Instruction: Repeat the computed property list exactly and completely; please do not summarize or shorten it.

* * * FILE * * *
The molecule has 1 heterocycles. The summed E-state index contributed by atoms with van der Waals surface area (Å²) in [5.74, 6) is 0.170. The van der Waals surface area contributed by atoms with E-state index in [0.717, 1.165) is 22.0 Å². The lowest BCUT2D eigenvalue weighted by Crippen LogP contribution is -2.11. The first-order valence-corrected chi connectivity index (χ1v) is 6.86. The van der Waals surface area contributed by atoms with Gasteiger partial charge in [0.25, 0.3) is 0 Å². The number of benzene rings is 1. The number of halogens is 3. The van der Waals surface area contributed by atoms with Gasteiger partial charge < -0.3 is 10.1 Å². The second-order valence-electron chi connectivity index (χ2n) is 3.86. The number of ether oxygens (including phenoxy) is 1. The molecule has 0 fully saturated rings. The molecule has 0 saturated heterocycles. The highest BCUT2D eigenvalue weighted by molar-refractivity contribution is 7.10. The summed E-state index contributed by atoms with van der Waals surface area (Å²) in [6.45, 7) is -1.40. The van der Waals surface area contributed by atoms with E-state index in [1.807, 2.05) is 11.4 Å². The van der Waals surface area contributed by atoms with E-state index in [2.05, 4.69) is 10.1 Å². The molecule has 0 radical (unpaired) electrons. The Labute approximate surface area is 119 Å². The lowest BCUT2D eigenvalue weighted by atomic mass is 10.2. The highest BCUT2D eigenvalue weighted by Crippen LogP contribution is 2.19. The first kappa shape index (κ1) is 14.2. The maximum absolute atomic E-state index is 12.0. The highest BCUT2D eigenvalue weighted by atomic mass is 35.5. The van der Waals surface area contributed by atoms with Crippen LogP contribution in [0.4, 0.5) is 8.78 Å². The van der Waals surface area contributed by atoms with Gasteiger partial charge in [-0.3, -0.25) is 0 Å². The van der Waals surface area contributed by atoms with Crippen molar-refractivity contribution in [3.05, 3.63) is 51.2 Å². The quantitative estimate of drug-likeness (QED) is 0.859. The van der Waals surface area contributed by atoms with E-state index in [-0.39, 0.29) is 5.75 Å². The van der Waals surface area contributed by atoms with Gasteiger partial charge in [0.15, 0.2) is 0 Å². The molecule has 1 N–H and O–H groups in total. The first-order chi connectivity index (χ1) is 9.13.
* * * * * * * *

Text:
The molecule has 1 heterocycles. The summed E-state index contributed by atoms with van der Waals surface area (Å²) in [5.74, 6) is 0.170. The van der Waals surface area contributed by atoms with E-state index in [0.717, 1.165) is 22.0 Å². The lowest BCUT2D eigenvalue weighted by Crippen LogP contribution is -2.11. The first-order valence-corrected chi connectivity index (χ1v) is 6.86. The van der Waals surface area contributed by atoms with Gasteiger partial charge in [0.25, 0.3) is 0 Å². The number of benzene rings is 1. The number of halogens is 3. The van der Waals surface area contributed by atoms with Gasteiger partial charge < -0.3 is 10.1 Å². The second-order valence-electron chi connectivity index (χ2n) is 3.86. The number of ether oxygens (including phenoxy) is 1. The molecule has 0 fully saturated rings. The molecule has 0 saturated heterocycles. The highest BCUT2D eigenvalue weighted by molar-refractivity contribution is 7.10. The summed E-state index contributed by atoms with van der Waals surface area (Å²) in [6.45, 7) is -1.40. The van der Waals surface area contributed by atoms with E-state index in [1.807, 2.05) is 11.4 Å². The van der Waals surface area contributed by atoms with E-state index in [2.05, 4.69) is 10.1 Å². The molecule has 0 radical (unpaired) electrons. The Labute approximate surface area is 119 Å². The lowest BCUT2D eigenvalue weighted by atomic mass is 10.2. The highest BCUT2D eigenvalue weighted by Crippen LogP contribution is 2.19. The first kappa shape index (κ1) is 14.2. The maximum absolute atomic E-state index is 12.0. The highest BCUT2D eigenvalue weighted by atomic mass is 35.5. The van der Waals surface area contributed by atoms with Crippen LogP contribution in [0.4, 0.5) is 8.78 Å². The van der Waals surface area contributed by atoms with Gasteiger partial charge in [-0.3, -0.25) is 0 Å². The van der Waals surface area contributed by atoms with Crippen molar-refractivity contribution in [3.05, 3.63) is 51.2 Å². The quantitative estimate of drug-likeness (QED) is 0.859. The van der Waals surface area contributed by atoms with E-state index in [-0.39, 0.29) is 5.75 Å². The van der Waals surface area contributed by atoms with Gasteiger partial charge in [0.15, 0.2) is 0 Å². The molecule has 1 N–H and O–H groups in total. The first-order chi connectivity index (χ1) is 9.13.